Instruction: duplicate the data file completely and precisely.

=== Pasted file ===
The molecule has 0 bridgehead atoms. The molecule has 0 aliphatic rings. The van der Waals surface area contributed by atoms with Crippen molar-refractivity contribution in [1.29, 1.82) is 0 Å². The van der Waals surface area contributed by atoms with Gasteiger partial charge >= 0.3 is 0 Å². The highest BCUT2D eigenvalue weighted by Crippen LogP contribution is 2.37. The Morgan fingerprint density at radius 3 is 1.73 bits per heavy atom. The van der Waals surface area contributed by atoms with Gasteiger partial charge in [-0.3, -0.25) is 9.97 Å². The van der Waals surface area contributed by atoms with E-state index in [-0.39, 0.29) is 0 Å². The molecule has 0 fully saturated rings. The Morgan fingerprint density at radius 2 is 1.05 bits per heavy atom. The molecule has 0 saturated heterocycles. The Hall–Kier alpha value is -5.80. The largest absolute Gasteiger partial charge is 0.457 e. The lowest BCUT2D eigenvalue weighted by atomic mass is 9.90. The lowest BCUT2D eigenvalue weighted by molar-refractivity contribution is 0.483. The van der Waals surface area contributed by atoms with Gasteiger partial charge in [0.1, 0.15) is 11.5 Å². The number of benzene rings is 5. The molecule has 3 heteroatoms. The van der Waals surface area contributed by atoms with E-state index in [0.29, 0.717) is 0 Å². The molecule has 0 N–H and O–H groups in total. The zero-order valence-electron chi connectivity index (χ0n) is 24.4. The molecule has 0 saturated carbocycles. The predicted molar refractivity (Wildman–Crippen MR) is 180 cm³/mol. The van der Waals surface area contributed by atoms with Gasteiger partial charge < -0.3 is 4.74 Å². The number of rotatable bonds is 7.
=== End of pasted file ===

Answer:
The molecule has 0 bridgehead atoms. The molecule has 0 aliphatic rings. The van der Waals surface area contributed by atoms with Crippen molar-refractivity contribution in [1.29, 1.82) is 0 Å². The van der Waals surface area contributed by atoms with Gasteiger partial charge >= 0.3 is 0 Å². The highest BCUT2D eigenvalue weighted by Crippen LogP contribution is 2.37. The Morgan fingerprint density at radius 3 is 1.73 bits per heavy atom. The van der Waals surface area contributed by atoms with Gasteiger partial charge in [-0.3, -0.25) is 9.97 Å². The van der Waals surface area contributed by atoms with E-state index in [-0.39, 0.29) is 0 Å². The molecule has 0 fully saturated rings. The Morgan fingerprint density at radius 2 is 1.05 bits per heavy atom. The molecule has 0 saturated heterocycles. The Hall–Kier alpha value is -5.80. The largest absolute Gasteiger partial charge is 0.457 e. The lowest BCUT2D eigenvalue weighted by atomic mass is 9.90. The lowest BCUT2D eigenvalue weighted by molar-refractivity contribution is 0.483. The van der Waals surface area contributed by atoms with Gasteiger partial charge in [0.1, 0.15) is 11.5 Å². The number of benzene rings is 5. The molecule has 3 heteroatoms. The van der Waals surface area contributed by atoms with E-state index in [0.29, 0.717) is 0 Å². The molecule has 0 N–H and O–H groups in total. The zero-order valence-electron chi connectivity index (χ0n) is 24.4. The molecule has 0 saturated carbocycles. The predicted molar refractivity (Wildman–Crippen MR) is 180 cm³/mol. The van der Waals surface area contributed by atoms with Gasteiger partial charge < -0.3 is 4.74 Å². The number of rotatable bonds is 7.